UIS students combat litter at Lake Springfield | News

UIS students combat litter at Lake Springfield | News

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UIS environmental science students are conducting research to determine how people’s recreational use of Lake Springfield is impacting the environment. They’ve documented that cigarette butts and fishing line are the most widespread types of litter at popular fishing sites along the lake. In June alone they collected 2,841 littered cigarette butts and about 2.6 miles of littered fishing line during their shoreline surveys. Fishing line creates havoc in the environment as wildlife easily gets entangled in it. Most fishing line used today is made of monofilament, which is a single strand of strong, flexible plastic that is long-lasting and can be recycled at specialized facilities.

Katie Calhoon and Jennifer Davis are taking action to combat this problem. They partnered with Springfield’s CWLP, and now there are 21 fishing line receptacles and three cigarette waste bins at 14 fishing sites on Lake Springfield. They empty the fishing line bins monthly, conduct shoreline surveys and record GPS coordinates of littered items. They hope to discover insights into pollution patterns and rates on Lake Springfield. Over 17 miles of fishing line have been collected from the recycling bins.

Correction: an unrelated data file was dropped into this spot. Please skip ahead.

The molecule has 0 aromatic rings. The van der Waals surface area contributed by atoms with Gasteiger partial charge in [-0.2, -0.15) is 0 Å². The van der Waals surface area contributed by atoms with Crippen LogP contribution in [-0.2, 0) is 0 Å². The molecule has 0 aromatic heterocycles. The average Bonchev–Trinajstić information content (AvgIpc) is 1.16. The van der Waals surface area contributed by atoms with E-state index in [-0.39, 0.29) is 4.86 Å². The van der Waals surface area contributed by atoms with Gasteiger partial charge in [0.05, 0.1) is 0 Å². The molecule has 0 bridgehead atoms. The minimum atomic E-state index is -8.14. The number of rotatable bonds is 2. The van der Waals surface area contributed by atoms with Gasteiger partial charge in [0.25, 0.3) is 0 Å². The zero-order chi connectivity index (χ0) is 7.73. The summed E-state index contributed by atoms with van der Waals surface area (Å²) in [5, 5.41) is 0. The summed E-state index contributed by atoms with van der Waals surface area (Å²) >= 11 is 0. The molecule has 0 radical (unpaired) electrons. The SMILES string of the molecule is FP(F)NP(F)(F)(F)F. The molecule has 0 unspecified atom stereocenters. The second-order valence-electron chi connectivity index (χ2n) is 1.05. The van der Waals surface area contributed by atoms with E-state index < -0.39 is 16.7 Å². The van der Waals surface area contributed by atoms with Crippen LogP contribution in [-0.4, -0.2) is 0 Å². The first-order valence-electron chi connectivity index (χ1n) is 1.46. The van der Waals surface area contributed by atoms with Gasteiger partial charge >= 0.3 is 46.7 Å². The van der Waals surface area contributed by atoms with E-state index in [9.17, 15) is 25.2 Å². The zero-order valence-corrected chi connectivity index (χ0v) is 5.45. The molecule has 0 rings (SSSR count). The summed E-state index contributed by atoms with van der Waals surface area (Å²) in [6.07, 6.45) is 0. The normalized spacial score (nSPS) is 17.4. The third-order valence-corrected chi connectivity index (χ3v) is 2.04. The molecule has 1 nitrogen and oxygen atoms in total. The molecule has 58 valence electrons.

In addition to fishing line and cigarette butts, they’ve discovered hooks, lures, weights, bobbers and food and tobacco packaging. These are often entangled in fishing line. They are collecting and counting all of these items and are planning to use them to create a planter, bench or some type of art project.

Katie Calhoon of Springfield is a senior at UIS majoring in Environmental Studies. This is her second year working with Dr. Anne-Marie Hanson to evaluate plastic litter prevention strategies on Lake Springfield. Jennifer Davis, an Environmental Science graduate student, is from Petersburg. She is currently the Lincoln Land Community College Laboratory Coordinator and a vet technician at Petersburg Veterinary Clinic. Calhoon and Davis are motivated by the positive comments they receive from people they meet while doing their research and by knowing they are helping keep Lake Springfield clean.

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